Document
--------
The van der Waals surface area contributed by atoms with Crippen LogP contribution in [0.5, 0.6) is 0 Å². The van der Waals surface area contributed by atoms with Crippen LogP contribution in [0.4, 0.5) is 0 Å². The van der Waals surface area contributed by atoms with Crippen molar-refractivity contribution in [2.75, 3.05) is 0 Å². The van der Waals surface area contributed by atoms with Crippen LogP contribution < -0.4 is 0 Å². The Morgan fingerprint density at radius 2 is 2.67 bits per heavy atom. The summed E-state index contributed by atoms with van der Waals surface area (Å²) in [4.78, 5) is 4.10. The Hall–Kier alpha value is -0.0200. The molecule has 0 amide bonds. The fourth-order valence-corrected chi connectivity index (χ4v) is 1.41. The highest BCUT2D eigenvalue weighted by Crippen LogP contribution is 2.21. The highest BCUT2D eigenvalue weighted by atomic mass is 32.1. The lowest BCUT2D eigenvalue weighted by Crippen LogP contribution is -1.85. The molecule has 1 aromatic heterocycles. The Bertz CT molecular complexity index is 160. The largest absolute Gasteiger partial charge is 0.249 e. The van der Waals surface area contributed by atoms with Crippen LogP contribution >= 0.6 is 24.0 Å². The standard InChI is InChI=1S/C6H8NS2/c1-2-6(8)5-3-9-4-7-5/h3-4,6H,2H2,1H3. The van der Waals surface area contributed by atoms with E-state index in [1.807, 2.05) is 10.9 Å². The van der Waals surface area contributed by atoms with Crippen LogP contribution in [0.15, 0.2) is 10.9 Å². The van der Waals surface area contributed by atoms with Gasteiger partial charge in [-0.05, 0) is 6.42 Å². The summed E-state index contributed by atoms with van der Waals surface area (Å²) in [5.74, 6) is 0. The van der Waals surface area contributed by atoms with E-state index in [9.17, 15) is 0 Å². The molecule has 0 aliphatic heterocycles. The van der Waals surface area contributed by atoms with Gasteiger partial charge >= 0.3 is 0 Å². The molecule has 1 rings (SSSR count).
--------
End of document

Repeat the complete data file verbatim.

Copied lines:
The van der Waals surface area contributed by atoms with Crippen LogP contribution in [0.5, 0.6) is 0 Å². The van der Waals surface area contributed by atoms with Crippen LogP contribution in [0.4, 0.5) is 0 Å². The van der Waals surface area contributed by atoms with Crippen molar-refractivity contribution in [2.75, 3.05) is 0 Å². The van der Waals surface area contributed by atoms with Crippen LogP contribution < -0.4 is 0 Å². The Morgan fingerprint density at radius 2 is 2.67 bits per heavy atom. The summed E-state index contributed by atoms with van der Waals surface area (Å²) in [4.78, 5) is 4.10. The Hall–Kier alpha value is -0.0200. The molecule has 0 amide bonds. The fourth-order valence-corrected chi connectivity index (χ4v) is 1.41. The highest BCUT2D eigenvalue weighted by Crippen LogP contribution is 2.21. The highest BCUT2D eigenvalue weighted by atomic mass is 32.1. The lowest BCUT2D eigenvalue weighted by Crippen LogP contribution is -1.85. The molecule has 1 aromatic heterocycles. The Bertz CT molecular complexity index is 160. The largest absolute Gasteiger partial charge is 0.249 e. The van der Waals surface area contributed by atoms with Crippen LogP contribution >= 0.6 is 24.0 Å². The standard InChI is InChI=1S/C6H8NS2/c1-2-6(8)5-3-9-4-7-5/h3-4,6H,2H2,1H3. The van der Waals surface area contributed by atoms with E-state index in [1.807, 2.05) is 10.9 Å². The van der Waals surface area contributed by atoms with Crippen LogP contribution in [0.15, 0.2) is 10.9 Å². The van der Waals surface area contributed by atoms with Gasteiger partial charge in [-0.05, 0) is 6.42 Å². The summed E-state index contributed by atoms with van der Waals surface area (Å²) in [5.74, 6) is 0. The van der Waals surface area contributed by atoms with E-state index in [9.17, 15) is 0 Å². The molecule has 0 aliphatic heterocycles. The van der Waals surface area contributed by atoms with Gasteiger partial charge >= 0.3 is 0 Å². The molecule has 1 rings (SSSR count).